DUP insists it will defend Union in deal with Tories

Democratic Unionist Party politician Jeffrey Donaldson. Picture: Getty
Democratic Unionist Party politician Jeffrey Donaldson. Picture: Getty
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DUP chief whip Jeffrey Donaldson has vowed his party will “unashamedly promote the Union” as talks continue with Conservatives to give Theresa May a majority.

With the DUP expected to prop up the Prime Minister, and Nicola Sturgeon continuing her plans for another independence referendum, Donaldson underlined his party’s commitment to the United Kingdom.

Donaldson acknowledged that the talks were being conducted on a UK basis and are not specifically about Scotland.

But he added: “We will be defending the United Kingdom. We are Unionists at the end of the day, but we are dealing with national matters, not Scottish issues.

“But we are a Unionist party and at the end of the day we want what is best for the United Kingdom, including Scotland. We will unashamedly promote our Unionism.”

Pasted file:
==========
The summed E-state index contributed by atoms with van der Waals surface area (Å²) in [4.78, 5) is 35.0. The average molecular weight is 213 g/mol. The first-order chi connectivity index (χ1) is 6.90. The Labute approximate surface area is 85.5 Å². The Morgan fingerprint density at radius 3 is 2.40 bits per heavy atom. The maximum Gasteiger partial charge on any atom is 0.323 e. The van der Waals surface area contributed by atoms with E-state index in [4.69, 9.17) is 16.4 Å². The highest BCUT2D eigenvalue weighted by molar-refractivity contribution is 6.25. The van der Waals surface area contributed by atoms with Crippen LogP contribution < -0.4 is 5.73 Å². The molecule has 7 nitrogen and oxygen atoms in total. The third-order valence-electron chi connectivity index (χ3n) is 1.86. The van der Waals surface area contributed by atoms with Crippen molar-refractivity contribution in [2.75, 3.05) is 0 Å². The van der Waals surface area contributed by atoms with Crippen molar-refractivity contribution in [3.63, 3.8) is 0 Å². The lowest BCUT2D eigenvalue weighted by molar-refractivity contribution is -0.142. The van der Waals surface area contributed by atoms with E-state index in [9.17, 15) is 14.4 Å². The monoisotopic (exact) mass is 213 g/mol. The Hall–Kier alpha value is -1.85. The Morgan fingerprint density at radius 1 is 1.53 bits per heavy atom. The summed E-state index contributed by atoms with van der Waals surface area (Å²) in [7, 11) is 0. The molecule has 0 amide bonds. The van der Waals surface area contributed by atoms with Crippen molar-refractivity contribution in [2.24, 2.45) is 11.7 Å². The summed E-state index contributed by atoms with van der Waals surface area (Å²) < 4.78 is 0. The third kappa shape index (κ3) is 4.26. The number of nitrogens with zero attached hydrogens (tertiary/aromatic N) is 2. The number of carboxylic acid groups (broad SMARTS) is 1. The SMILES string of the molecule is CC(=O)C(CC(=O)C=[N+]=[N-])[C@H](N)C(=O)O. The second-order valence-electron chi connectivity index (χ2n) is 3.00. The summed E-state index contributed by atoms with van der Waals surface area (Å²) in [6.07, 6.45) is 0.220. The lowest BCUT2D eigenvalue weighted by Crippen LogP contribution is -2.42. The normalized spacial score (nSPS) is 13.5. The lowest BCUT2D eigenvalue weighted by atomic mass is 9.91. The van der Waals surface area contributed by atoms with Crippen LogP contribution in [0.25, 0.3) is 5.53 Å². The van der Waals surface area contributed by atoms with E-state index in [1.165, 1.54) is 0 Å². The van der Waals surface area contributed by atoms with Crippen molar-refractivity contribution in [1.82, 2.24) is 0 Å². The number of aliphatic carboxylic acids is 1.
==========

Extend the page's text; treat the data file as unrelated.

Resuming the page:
The SNP has deep reservations about the UK government working with the hardline Unionist party and yesterday called for any deal to be “transparent and open”.

The Prime Minister requires the support of the DUP’s ten MPs to get legislation through parliament. The details of a deal are not expected to be thrashed out before this week’s Queen’s Speech.

The DUP has indicated it will back the Queen’s Speech when it is heard in parliament on Wednesday.

Signs are that the DUP will seek extra cash for Northern Irish infrastructure projects, a demand which has led to SNP fears that other devolved nations in the UK could miss out on extra funding.

Under normal circumstances any increase in cash to Northern Ireland would be accompanied by similar injections to Scotland and Wales under the Barnett Formula, the mechanism that determines how much money devolved countries receive.

Sturgeon has also expressed her concern, claiming the DUP and UK government were heading for a “grubby deal”.

Even though the SNP has in the past talked about dealing with the DUP, Sturgeon said she was anxious about the impact an agreement would have on the Northern Irish peace process.

Deidre Brock, the SNP’s Northern Ireland spokesperson, said: “Any deal between a weakened Tory government and the DUP must be transparent and open.

“SNP MPs will always work with other parties in support of progressive policies across the UK but we will demand full scrutiny and transparency over any confidence and supply arrangement.

“On issues affecting Scotland such as the impact of the threat to the Barnett formula, SNP MPs will fight for Scotland to get every penny that Scotland is entitled to. However, this will be the first real test of other MPs from Scotland to see if they have the guts to do the same.”